German-French-Polish Colloquium, Berlin, October 2004

It was the objective of the Berlin Colloquium of October 2004 to identify the specific legal meaning of the fundamental rules of the international community, which are mostly designated as jus cogens or obligations erga omnes. In recent years, a certain tendency has manifested itself according to which in case of violation of such fundamental rules the classic principles governing the legal consequences of international wrongful acts should yield so that full effect is ensured for the norms breached. To test this contention, a certain number of issues were analysed with a view to finding out which legal consequences may be deemed to be justified. Instead of considering the problematique in general terms it is necessary to focus on specific issues. In particular it is necessary to distinguish clearly between the primary rules proper (e.g. prohibition of genocide) and the rules determining the secondary consequences flowing from their breach. An illustrative example is the question of whether in case of grave violations of human rights States lose the jurisdictional immunity which they normally enjoy before the tribunals of foreign States. It emerges from a detailed examination of this question that generally to deny jurisdictional immunity leaves aside important arguments of positive law and legal policy. Similar studies were made by other rapporteurs on non-recognition as a mandatory consequence of such fundamental violations, on the amount of compensation due and the nullity of treaties. On the whole, the Colloquium has confirmed the thesis that the modern tendencies overrate the importance of jus cogens and obligations erga omnes.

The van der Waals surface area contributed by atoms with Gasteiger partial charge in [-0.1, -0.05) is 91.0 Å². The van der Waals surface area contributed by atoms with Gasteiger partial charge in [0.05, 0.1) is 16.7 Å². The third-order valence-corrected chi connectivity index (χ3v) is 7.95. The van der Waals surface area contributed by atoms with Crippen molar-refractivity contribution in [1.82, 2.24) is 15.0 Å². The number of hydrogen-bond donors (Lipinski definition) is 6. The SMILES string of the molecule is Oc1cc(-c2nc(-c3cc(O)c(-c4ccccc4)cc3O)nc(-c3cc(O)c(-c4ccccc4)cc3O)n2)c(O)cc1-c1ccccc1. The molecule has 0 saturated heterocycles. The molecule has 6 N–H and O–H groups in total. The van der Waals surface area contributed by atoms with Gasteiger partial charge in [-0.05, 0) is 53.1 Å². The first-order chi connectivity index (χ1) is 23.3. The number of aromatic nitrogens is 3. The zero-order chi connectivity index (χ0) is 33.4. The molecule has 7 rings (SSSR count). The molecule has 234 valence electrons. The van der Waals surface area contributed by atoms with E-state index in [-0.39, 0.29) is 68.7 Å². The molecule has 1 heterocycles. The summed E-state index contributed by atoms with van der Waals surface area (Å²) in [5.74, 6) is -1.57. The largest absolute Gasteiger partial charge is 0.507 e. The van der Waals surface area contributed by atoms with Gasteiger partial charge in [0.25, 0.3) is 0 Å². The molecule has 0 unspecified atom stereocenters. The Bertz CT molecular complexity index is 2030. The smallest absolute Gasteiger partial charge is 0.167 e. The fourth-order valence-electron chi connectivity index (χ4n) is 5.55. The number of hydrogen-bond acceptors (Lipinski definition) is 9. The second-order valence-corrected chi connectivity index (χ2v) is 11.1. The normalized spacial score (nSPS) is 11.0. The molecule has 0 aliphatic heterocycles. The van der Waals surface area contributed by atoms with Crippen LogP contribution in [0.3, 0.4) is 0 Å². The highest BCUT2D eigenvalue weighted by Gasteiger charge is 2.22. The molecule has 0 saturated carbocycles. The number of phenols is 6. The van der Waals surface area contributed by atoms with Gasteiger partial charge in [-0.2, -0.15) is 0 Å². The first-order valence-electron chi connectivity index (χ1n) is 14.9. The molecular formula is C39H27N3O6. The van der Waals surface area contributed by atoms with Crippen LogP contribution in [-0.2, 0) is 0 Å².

The work of the Colloquium is reflected in a book published in English and French (Christian Tomuschat/Jean-Marc Thouvenin, The Fundamental Rules of the International Community. Jus cogens and obligations erga omnes, Nijhoff 2006).

Principal Investigators
Tomuschat, Christian Prof. em. Dr. Dr. h.c. (Details) (Public Law Specializing in International Law and European Law)

Duration of Project
Start date: 09/2004
End date: 06/2005

Last updated on 2020-10-03 at 16:37